EDP chairman looks back on 20 years of economic development

Published 11:56 am Thursday, December 22, 2016


Economic Development Partnership

An older friend had a saying about community service, which he characterized as the rent you pay on the space you occupy on earth. Although I like the sentiment in that saying, I believe that for those of us who are fortunate enough to live in Danville-Boyle County, community service is more of a privilege than a rent to be paid.

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For the past three years, I have had the privilege of chairing the Danville-Boyle County Economic Development Partnership (EDP). This month, I will chair my last meeting of the EDP’s board of directors before passing the gavel to Ben Nelson.

Having chaired EDP’s predecessor organization, the Community Development Council (CDC), in the late 1990s, I have a perspective from which to compare the two organizations and our ongoing efforts to promote our community as a good place to visit, to live, and — most importantly — to do business. Simply stated, we do this much better today than we did 20 years ago. In large measure, this is because there is strength in unity. There are more individuals representing more organizations, including our city and county governments, involved in the public-private “partnership” that is the EDP than were involved in the CDC.

In the days of the old CDC, representatives of various organizations interested in the well-being of our community met once a month to exchange information and to explore ways that we might collaborate on initiatives that served our common purposes. But the structure of the CDC was loose and participation in those initiatives was completely voluntary. On many occasions, I and others dreamed aloud about how much more effective our efforts would be, especially in the area of economic development, if all the organizations that have a stake in their success were in the same boat, pulling their oars in the same direction at the same time and singing the same songs (i.e., sending the same messages about the advantages of Danville-Boyle County).

By 2006, it had become evident that in order for our community to prosper in the economy of the 21st century, creating a more unified organization was no longer an option but a necessity, and the EDP was born. It should be a matter of pride to all of us that our economic development organization is often studied by other communities looking for a model that will enhance their success.

This does not mean, of course, that the EDP is perfect or that all of its efforts set the standard for excellence. Excellence remains a journey, not a destination. But we in the “City (and county) of Firsts” have once again done something that is causing others to take note.

I take particular pride in the fact that ours is a public-private partnership. Both public (government) and private partners (e.g., Boyle County Industrial Foundation) have seats at the table and the EDP’s operating budget is a mixture of both public and private funds. Moreover, while the EDP board has only 15 members, the partnership represents 86 board members across nine partner organizations and local governments. Most importantly, viewed from the perspective of businesses selecting new sites for their operations, we appear to be a community that has its act together.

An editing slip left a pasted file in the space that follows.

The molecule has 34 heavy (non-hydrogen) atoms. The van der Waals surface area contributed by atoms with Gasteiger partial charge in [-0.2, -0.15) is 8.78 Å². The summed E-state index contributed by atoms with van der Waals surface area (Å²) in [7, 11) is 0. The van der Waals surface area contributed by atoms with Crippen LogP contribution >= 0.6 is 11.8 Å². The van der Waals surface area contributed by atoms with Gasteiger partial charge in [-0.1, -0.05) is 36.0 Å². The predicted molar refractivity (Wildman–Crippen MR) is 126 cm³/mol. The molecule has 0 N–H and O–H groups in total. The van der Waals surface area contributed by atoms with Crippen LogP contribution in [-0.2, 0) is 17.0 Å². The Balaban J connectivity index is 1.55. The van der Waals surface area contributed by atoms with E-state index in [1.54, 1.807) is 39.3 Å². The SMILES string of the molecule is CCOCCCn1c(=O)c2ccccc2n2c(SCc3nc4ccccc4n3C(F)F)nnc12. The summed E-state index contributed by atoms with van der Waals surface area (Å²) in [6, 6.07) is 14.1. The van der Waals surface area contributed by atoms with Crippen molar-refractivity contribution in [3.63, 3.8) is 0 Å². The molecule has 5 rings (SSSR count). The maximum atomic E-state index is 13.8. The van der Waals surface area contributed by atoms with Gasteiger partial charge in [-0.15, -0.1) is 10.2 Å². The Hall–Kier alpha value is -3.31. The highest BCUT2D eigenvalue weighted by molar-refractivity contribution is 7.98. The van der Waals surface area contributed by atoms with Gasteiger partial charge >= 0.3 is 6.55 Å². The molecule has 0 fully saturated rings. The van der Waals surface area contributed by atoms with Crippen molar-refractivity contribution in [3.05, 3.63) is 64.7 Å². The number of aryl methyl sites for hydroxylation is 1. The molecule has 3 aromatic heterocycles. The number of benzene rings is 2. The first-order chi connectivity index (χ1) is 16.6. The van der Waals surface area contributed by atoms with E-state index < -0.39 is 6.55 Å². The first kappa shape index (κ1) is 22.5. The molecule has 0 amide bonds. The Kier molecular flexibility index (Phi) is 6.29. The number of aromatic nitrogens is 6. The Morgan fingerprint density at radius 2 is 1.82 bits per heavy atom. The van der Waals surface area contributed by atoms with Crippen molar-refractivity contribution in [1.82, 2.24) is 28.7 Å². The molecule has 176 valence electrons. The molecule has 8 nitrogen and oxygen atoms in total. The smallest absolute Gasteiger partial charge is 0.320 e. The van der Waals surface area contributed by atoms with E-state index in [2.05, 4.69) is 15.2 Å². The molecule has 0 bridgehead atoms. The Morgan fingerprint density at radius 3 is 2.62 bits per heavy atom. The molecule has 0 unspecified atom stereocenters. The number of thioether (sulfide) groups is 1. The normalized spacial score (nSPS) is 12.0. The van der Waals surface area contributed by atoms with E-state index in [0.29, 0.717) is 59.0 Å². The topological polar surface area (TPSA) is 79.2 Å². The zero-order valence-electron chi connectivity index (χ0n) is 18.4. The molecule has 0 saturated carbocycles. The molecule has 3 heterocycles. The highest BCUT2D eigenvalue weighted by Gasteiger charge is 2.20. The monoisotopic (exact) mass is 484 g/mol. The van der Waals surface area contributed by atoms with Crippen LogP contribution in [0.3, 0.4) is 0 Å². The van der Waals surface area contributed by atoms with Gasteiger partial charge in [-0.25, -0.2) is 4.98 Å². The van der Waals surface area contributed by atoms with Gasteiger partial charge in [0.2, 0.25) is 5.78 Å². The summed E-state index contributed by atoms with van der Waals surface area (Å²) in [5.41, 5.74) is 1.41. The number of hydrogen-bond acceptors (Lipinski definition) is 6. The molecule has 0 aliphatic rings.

One of the most frustrating issues that we dealt with in the days of the old CDC was the persistent perception that Danville-Boyle County was an inhospitable location to open or locate a business. Today, we have professional staff who not only actively recruit new businesses but also host programs, known as Jumpstart sessions, to smooth the way for companies seeking to locate here or to expand operations that are already located here. During the long recovery from the Great Recession, expansion of existing manufacturing facilities has played a critically important role in maintaining the vitality of the local economy.

Another matter of pride to me is the way people who sit in on and observe EDP board meetings (our meetings are always open to the public) often comment afterwards about how impressed they are that there are so many talented and energetic people working every day to promote Danville-Boyle County to both the general public and to site selection consultants who are assisting companies in finding new locations for plants or retail businesses.

They are speaking not only of the volunteers in the room but also – and most importantly – the professional staff who do the work of the EDP, the Convention and Visitors Bureau, the Chamber of Commerce, the Heart of Danville and Main Street Perryville. We are blessed to have such talented professional staff running these organizations; they are exceptional people who deserve our support.

Of course, there are many volunteers not in the room on any given day who also work tirelessly for the good of our community. This is vitally important because the extent to which a community believes in itself is a factor in determining its success in persuading others that it is a good place to visit, live and do business.

Thank you for allowing me the privilege of serving our community. One of the best days of my life was the day in the summer of 1994, when my family and I moved to this community. Because “It’s better here,” we look forward to living in Danville-Boyle County for many years to come.

Richard Trollinger is the retiring chairman of the Danville-Boyle County Economic Development Partnership.